rilpivirine (another medicine to treat HIV-infection)
delavirdine (another medicine to treat HIV-infection)
zidovudine (another medicine to treat HIV-infection)
boceprevir (medicine to treat hepatitis C)
telaprevir (medicine to treat hepatitis C)
elvitegravir/cobicistat (another medicine to treat HIV-infection)

Your doctor will carefully monitor the effect of Nevirapine and any of these
Nevirapine is indicated for the treatment of HIV-1 infected adults, adolescents medicines if you are taking them together.
and children three years and above and able to swallow tablets. You must
Taking Nevirapine with food and drink
take nevirapine together with other antiretroviral medicines. Your doctor will
There are no restrictions on taking Nevirapine with food and drink.
recommend the best medicines for you.
Pregnancy and breast-feeding
Nevirapine prolonged-release tablets should only be used after a two-week
If you are pregnant or breast-feeding, think you may be pregnant or are
treatment with another type of nevirapine medicine (immediate-release
planning to have a baby, ask your doctor or pharmacist for advice before
tablets or suspension), unless you are currently on these medicines and are taking this medicine.
switching to the prolonged-release form.
You should stop breast-feeding if you are taking Nevirapine.
It is in general recommended that you do not breast-feed if you have HIV
2. What you need to know before you take Nevirapine
infection because it is possible that your baby can become infected with HIV
Do not take Nevirapine
through your breast milk.
- if you are allergic to nevirapine or any of the other ingredients of this
Driving and using machines
medicine (listed in section 6 “What Nevirapine contains”).
- if you have taken nevirapine before and had to stop the treatment because You may experience fatigue when taking Nevirapine.
Use caution when engaging in activities such as driving, using any tools or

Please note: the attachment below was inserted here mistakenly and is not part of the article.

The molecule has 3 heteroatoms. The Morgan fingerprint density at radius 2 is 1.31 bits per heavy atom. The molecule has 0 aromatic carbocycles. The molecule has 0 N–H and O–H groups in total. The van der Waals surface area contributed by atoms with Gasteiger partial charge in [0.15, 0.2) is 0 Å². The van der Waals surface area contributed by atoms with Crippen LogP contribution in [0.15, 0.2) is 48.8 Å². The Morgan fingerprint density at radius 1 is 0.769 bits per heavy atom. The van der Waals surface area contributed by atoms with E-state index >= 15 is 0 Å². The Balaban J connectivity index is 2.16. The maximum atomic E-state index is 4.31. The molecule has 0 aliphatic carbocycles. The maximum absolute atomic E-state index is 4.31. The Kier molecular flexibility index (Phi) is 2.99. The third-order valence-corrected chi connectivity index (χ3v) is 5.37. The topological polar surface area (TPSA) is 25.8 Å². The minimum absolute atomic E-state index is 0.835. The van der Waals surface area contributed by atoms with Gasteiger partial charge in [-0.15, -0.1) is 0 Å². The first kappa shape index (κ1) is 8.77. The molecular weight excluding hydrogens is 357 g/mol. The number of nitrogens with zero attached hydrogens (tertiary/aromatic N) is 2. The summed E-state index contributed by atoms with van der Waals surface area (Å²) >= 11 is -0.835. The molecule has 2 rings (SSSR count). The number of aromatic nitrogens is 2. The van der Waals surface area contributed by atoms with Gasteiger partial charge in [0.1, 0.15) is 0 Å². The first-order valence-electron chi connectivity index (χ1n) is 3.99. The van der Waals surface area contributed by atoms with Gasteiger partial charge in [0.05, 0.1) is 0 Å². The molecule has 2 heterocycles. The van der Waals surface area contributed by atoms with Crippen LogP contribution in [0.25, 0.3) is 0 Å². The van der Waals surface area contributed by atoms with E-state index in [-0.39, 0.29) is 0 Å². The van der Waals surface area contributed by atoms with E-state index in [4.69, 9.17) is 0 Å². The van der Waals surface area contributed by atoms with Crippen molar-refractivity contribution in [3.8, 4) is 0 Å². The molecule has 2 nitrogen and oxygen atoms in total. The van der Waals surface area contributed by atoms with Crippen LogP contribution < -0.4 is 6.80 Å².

you suffered from:
machines. If you experience fatigue you should avoid potentially hazardous
- severe skin rash
tasks such as driving or using any tools or machines.
- skin rash with other symptoms for example:
- fever
Nevirapine contains lactose
- blistering
Nevirapine prolonged-release tablets contain lactose (milk sugar).
- mouth sores
If you have been told by your doctor that you have an intolerance to some
- inflammation of the eye
sugars, contact your doctor before taking Nevirapine.
- swelling of the face
3. How to take Nevirapine
- general swelling
- shortness of breath
You should not use Nevirapine on its own. You must take it with at least
- muscle or joint pain
two other antiretroviral medicines. Your doctor will recommend the best
- general feelings of illness
medicines for you.
- abdominal pain
Always take this medicine exactly as your doctor has told you. Check with
- hypersensitivity (allergic) reactions
your doctor or pharmacist if you are not sure.
- inflammation of the liver (hepatitis)
- if you have severe liver disease
- if you have had to stop nevirapine treatment in the past because of
changes in your liver function
The dose is one 200 mg nevirapine tablet per day for the first 14 days of
- if you are taking a medicine containing the herbal substance
treatment (“lead-in” period).